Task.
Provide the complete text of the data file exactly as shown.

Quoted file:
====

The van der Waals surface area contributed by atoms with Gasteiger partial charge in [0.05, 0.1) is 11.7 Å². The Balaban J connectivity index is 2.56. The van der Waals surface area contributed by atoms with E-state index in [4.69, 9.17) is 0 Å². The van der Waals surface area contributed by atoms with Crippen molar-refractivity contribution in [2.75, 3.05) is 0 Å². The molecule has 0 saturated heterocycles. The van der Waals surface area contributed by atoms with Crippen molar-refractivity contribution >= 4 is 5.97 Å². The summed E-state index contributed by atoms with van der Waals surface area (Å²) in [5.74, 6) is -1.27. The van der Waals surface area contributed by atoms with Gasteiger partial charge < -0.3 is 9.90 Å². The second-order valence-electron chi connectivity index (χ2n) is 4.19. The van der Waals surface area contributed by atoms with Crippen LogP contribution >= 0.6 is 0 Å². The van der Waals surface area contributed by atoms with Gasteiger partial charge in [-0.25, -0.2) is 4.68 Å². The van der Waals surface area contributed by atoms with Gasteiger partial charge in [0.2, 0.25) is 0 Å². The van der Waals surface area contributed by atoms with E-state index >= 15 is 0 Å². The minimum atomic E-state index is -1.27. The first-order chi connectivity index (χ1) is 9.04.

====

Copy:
The van der Waals surface area contributed by atoms with Gasteiger partial charge in [0.05, 0.1) is 11.7 Å². The Balaban J connectivity index is 2.56. The van der Waals surface area contributed by atoms with E-state index in [4.69, 9.17) is 0 Å². The van der Waals surface area contributed by atoms with Crippen molar-refractivity contribution in [2.75, 3.05) is 0 Å². The molecule has 0 saturated heterocycles. The van der Waals surface area contributed by atoms with Crippen molar-refractivity contribution >= 4 is 5.97 Å². The summed E-state index contributed by atoms with van der Waals surface area (Å²) in [5.74, 6) is -1.27. The van der Waals surface area contributed by atoms with Gasteiger partial charge < -0.3 is 9.90 Å². The second-order valence-electron chi connectivity index (χ2n) is 4.19. The van der Waals surface area contributed by atoms with Crippen LogP contribution >= 0.6 is 0 Å². The van der Waals surface area contributed by atoms with Gasteiger partial charge in [-0.25, -0.2) is 4.68 Å². The van der Waals surface area contributed by atoms with Gasteiger partial charge in [0.2, 0.25) is 0 Å². The van der Waals surface area contributed by atoms with E-state index >= 15 is 0 Å². The minimum atomic E-state index is -1.27. The first-order chi connectivity index (χ1) is 9.04.